Updated: Feb 7
Nearly every world record from 1500 meters to marathon has been set by running negative splits, which is running the second half of the race faster than the first. Pacing is the single most important skill in running and hands downs absolutely crucial for a successful marathon. It also happens to be one of the more difficult skills to master.
In today’s world of GPS watches, treadmills and music our internal sense of pacing becomes clouded. These external distractions become somewhat of a background noise, affecting our senses and our ability to truly assess our pace.
But here’s the good news, pacing is a skill and with any skill, it can be learned with practice and patience. Here’s how to dial-in your pacing ability.
First, no treadmills and headphones. Then you’ll need a route where you know the mile markers. The Kelly Drive loop is perfect for this because of the markers every ¼ mile. It you’re not able to get to Kelly Drive, that’s fine. Next time you’re on your regular running route pay special attention to you GPS device and where each mile is. What you’ll want to do is take note of landmarks such as rocks, signs, trees of where each mile is. An example would be that tree is mile 1, that street sign is mile 2, that house is mile 3, etc.
Once you have your mile markers memorized you’re ready to begin. Start your run and watch as you normally would however don’t look at it while your running until you hit the 1st mile marker. For those neurotic runners that check their watch every minute, this is easier said then done. One tip I recommend is to change the screen on your watch so you can only see the time, not distance, pace or speed. Or just wear a normal stopwatch with no GPS.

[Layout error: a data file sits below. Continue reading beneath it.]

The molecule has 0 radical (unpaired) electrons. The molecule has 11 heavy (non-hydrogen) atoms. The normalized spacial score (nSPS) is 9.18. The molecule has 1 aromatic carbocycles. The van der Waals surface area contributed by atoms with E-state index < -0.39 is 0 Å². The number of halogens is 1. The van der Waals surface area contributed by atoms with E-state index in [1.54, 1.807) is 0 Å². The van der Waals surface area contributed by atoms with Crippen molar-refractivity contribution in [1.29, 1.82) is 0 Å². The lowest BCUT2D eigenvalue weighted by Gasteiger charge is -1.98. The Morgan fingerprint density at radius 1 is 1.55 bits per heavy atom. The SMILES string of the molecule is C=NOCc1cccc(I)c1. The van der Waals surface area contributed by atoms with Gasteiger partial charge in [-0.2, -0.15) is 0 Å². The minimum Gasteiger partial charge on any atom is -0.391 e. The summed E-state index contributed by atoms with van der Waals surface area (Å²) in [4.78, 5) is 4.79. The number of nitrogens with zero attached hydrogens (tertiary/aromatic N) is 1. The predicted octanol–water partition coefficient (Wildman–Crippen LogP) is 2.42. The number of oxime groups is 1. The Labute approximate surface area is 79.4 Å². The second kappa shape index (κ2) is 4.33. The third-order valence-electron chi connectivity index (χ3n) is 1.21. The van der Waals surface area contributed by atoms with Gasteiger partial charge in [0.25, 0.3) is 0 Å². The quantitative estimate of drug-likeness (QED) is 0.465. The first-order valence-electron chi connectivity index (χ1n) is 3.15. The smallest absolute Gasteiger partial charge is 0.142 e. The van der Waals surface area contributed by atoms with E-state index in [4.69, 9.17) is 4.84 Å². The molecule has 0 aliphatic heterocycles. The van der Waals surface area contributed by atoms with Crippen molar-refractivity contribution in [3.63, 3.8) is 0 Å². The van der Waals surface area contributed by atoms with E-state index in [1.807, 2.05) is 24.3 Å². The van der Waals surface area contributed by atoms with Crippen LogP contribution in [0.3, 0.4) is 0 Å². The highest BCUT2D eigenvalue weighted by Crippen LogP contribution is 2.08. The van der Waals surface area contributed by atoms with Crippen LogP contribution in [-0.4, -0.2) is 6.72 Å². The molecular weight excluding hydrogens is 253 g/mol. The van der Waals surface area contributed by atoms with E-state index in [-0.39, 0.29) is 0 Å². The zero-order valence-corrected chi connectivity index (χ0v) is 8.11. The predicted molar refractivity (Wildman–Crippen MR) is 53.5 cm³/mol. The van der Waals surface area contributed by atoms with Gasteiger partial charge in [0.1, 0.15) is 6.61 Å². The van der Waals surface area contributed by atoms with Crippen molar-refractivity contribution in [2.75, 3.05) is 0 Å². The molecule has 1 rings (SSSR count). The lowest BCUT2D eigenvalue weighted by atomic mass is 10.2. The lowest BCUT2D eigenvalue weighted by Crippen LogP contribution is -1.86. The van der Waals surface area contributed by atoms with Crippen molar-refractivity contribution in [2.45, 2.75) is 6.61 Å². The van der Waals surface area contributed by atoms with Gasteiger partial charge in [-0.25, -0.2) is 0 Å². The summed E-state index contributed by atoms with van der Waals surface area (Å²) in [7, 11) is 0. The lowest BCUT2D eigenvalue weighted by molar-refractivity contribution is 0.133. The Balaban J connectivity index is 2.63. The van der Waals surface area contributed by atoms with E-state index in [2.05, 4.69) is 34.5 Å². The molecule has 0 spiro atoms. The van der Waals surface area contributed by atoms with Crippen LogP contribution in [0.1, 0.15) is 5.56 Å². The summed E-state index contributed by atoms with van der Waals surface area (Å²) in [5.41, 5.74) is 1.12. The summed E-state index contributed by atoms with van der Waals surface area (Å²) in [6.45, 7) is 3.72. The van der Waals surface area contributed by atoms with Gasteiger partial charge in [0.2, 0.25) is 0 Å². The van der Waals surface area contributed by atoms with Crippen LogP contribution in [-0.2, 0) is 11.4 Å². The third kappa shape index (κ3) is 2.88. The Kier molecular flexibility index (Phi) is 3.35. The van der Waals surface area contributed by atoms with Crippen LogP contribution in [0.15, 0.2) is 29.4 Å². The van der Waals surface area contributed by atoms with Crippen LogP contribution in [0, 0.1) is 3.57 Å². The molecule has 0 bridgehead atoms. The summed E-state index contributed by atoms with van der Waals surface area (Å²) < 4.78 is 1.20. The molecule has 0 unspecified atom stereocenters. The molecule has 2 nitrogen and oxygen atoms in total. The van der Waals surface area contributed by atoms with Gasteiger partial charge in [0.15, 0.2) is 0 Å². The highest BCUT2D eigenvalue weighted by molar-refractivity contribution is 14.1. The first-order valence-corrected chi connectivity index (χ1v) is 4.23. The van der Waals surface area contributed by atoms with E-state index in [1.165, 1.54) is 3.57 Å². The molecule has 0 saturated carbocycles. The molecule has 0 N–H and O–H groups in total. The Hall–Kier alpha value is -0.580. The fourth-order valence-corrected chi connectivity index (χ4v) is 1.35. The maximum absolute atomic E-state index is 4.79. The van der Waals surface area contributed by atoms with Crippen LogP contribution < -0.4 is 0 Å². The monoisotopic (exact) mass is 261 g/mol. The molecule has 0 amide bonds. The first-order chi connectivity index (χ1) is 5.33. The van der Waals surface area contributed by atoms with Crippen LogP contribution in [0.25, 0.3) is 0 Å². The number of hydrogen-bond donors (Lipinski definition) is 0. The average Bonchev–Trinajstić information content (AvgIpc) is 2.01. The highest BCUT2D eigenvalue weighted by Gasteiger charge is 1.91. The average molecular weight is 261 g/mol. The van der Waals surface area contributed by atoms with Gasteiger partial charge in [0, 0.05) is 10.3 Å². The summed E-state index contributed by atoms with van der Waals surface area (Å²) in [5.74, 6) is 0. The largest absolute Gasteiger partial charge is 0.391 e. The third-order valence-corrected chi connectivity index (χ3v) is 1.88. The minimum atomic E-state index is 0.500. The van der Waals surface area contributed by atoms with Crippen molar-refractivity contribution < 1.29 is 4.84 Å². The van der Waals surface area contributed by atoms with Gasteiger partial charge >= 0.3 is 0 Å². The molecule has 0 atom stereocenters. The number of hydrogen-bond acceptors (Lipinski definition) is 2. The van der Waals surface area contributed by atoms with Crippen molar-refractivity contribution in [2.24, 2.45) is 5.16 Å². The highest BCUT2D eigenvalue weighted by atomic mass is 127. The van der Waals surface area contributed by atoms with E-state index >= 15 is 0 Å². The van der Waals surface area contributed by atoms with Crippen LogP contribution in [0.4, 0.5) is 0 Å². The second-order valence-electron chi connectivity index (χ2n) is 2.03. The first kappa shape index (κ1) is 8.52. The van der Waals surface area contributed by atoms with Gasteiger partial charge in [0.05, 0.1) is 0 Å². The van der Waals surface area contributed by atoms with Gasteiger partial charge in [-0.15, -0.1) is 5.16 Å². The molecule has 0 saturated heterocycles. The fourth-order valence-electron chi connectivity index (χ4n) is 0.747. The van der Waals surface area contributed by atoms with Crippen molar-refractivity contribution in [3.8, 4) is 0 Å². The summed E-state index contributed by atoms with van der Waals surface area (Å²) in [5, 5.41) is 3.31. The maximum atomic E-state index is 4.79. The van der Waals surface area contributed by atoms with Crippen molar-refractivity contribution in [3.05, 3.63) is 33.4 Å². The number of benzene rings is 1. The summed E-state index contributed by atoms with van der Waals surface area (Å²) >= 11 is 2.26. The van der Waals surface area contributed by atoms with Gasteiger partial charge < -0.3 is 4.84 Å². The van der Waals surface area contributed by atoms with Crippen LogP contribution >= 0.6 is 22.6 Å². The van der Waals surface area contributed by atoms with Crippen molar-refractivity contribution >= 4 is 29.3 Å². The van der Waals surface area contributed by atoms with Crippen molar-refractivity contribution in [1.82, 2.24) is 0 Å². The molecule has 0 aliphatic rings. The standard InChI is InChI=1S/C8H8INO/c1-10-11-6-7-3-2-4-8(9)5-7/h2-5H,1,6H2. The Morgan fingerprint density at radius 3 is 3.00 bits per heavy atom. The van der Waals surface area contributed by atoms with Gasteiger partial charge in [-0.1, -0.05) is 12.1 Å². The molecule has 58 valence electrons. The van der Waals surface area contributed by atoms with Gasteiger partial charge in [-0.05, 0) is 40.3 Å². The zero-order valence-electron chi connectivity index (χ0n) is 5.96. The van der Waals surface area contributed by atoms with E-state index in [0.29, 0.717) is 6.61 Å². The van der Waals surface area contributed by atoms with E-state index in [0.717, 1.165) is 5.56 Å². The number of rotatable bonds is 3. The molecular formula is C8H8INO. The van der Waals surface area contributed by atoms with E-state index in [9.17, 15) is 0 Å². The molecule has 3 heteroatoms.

As you’re running pay close attention to how you’re feeling…what is your breathing like? Heavy? Swallow? Is this easy for you? How long do you think you could run at this pace? 7 miles? 10 miles?
Now what you’ll want to do is based on the above data, NOT YOUR WATCH OR GPS, guess what pace you’re running as you approach the mile marker. Then as you pass by the mile marker look at your watch to see what the actual pace was. How off were you? Repeat this guessing game the rest of the run consistently recalibrating based on how you feel.
This repetitive guessing game will eventually help you calibrate your internal sense of pace. Practice makes perfect. This is not a skill you’ll learn overnight or even in a matter of weeks, but something you’ll have to do for months if you truly want to become a master of pacing.